Author Topic: Can't get a round pie if my dough isn't a perfect ball  (Read 1070 times)

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Offline Charg

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Can't get a round pie if my dough isn't a perfect ball
« on: October 12, 2013, 05:07:35 PM »
I use the 2 day ferment PJ dough recipe that Pete came up with. The last part of the process is to coat the ball of dough with flour, then to let it sit for 90 minutes. After waiting, if the dough isn't in a row ball, it will stretch in whatever shape it's in.. I mean, I'm not surprised as this makes perfect sense. So yesterday was the last time I made them, the first one was perfect, but because the other container I used (I fermented them separately) was a rectangular tupperware, it was kind of an oral with a slightly longer tail on one end. I hope you can visualize what I'm trying to say here.

Anyways, it was a mess to stretch, and because it was severely uneven, I folded the ends to meet in the middle so I could try to reform a circle-ish shape. When I do this it becomes veeeerryyy tough to handle, and takes like 10 minutes to get a relatively acceptable shape. If the ball was already a ball, it takes like 10 seconds to stretch it to the shape and size that I want, so there's a massive difference in the way it handles.

My point of this thread is I'm making another 2 pies, but I decided to bulk ferment. I'll be making them on monday, and I'm curious as to what's the best result I can achieve. When I remove the dough from my fridge and put it on the counter, do I want to cut it first, ball it, then coat it? Coat, let sit, cut 90 minutes later, then ball?

Any advice is appreciated

Chris


Online Pete-zza

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Re: Can't get a round pie if my dough isn't a perfect ball
« Reply #1 on: October 12, 2013, 07:27:56 PM »
Chris,

Is there a reason why you want to do a bulk rise?

Peter

Offline Charg

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Re: Can't get a round pie if my dough isn't a perfect ball
« Reply #2 on: October 12, 2013, 07:33:26 PM »
My answer would simply have to be I'm not educated enough in this area to know which one is better, and for what reasons. Since you ask, I assume it's best to prepare them separately?
edit: I would have prepared them separately like previously, but this thread www.pizzamaking.com/forum/index.php/topic,27622.msg281288.html made me think it was better to bulk.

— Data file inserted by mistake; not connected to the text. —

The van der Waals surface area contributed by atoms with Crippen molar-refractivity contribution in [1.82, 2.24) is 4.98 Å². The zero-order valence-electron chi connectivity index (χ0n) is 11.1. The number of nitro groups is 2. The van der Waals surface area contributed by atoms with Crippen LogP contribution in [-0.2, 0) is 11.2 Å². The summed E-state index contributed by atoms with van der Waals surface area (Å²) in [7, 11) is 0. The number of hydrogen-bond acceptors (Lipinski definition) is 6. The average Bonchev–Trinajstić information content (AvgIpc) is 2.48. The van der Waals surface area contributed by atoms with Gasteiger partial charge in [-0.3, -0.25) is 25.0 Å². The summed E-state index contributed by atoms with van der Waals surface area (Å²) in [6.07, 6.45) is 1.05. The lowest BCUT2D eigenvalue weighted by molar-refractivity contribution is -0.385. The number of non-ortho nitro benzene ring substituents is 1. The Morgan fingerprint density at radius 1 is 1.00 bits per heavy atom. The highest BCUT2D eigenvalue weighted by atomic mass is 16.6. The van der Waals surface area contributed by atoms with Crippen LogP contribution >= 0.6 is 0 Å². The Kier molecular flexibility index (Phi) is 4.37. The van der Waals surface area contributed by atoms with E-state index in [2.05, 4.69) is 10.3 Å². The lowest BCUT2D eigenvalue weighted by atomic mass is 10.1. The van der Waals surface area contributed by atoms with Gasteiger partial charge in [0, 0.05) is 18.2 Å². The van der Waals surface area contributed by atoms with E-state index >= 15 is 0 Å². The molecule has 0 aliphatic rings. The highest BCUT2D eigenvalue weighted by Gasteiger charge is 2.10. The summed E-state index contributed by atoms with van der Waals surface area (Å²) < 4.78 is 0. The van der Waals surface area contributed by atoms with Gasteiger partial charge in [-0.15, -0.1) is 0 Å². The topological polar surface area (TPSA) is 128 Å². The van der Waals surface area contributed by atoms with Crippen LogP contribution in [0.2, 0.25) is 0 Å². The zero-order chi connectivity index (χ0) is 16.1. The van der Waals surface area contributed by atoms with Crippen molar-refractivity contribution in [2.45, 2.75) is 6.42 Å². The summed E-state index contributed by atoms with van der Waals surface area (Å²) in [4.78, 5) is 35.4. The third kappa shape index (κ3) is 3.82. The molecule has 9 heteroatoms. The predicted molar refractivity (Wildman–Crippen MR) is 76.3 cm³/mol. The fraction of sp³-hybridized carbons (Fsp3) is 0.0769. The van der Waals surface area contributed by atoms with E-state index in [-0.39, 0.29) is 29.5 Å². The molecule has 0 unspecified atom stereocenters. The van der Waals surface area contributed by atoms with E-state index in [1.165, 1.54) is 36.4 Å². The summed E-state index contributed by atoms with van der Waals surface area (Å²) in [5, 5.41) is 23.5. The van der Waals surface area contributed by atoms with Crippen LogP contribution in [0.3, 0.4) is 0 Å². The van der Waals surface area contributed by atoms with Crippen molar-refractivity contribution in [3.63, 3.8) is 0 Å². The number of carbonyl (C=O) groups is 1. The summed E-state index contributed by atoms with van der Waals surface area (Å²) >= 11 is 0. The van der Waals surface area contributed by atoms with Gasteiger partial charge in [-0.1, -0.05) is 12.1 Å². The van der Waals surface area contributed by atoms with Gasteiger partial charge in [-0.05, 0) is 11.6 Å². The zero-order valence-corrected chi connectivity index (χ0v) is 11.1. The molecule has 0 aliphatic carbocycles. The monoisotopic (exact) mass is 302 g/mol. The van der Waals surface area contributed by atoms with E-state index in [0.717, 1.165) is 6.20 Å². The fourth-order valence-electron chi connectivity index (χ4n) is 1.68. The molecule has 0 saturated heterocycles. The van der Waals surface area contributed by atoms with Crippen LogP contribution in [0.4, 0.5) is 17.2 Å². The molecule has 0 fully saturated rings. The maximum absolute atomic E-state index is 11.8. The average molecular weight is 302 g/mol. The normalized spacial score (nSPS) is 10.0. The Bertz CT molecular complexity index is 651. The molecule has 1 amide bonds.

« Last Edit: October 12, 2013, 07:36:41 PM by Charg »

Online Pete-zza

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Re: Can't get a round pie if my dough isn't a perfect ball
« Reply #3 on: October 12, 2013, 07:58:18 PM »
Chris,

We have some members who cold ferment in bulk and then divide but that is not my practice. The problem with dividing the dough later is that it is harder to shape the dough balls into nice round shapes when the dough is cold. Even when the bulk dough is warm, you have to cut the bulk dough so that the pieces end up round. If that doesn't happen, you might end up handling and shaping the dough balls in ways that might toughen up the gluten and make the dough balls too elastic. If that happens, it can take hours for the gluten to relax again and be amenable to further handling.

Professionals do the division up front, right after the dough comes out of the mixer and is soft and warm and easy to form into round shapes. There are a few professionals who cold ferment in bulk because of storage limitations but often those professionals end up dividing the bulk dough into pieces that are then put through dough rollers or sheeters or into dough presses. The shape isn't as critical in those cases.

Essen1 (Mike) is one member who cold ferments in bulk and then divides, apparently with good results, so you might search his posts to get more detail on his methods. Or you just might try it. That is how you learn what works best for you.

Peter

Offline Charg

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Re: Can't get a round pie if my dough isn't a perfect ball
« Reply #4 on: October 12, 2013, 08:13:32 PM »
I'm not interested in experimenting with it right now. I just now took them out, cut it evenly, balled it up, put them in their own container and put it back. They were only in there for a few hours, so I would imagine it not cause a significant difference for the end product.

Thanks a lot for your reply, Pete.

Offline ringkingpin

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Re: Can't get a round pie if my dough isn't a perfect ball
« Reply #5 on: October 25, 2013, 11:13:49 PM »
CHarg,

When I take a ball from my tray and it seems oblong, I always get the best results on the first move or two when opening it.  If it's shaped like and egg, I would open from the middle and push up and out away from the "tip fo the egg."  I hope that makes sense.
I am realizing more and more how important it is to have the ball nearly room temp for a varienty of reasons, including ease of opening the dough.
"Tell me what you eat, and I will tell you who you are."
 Brillat-Savarin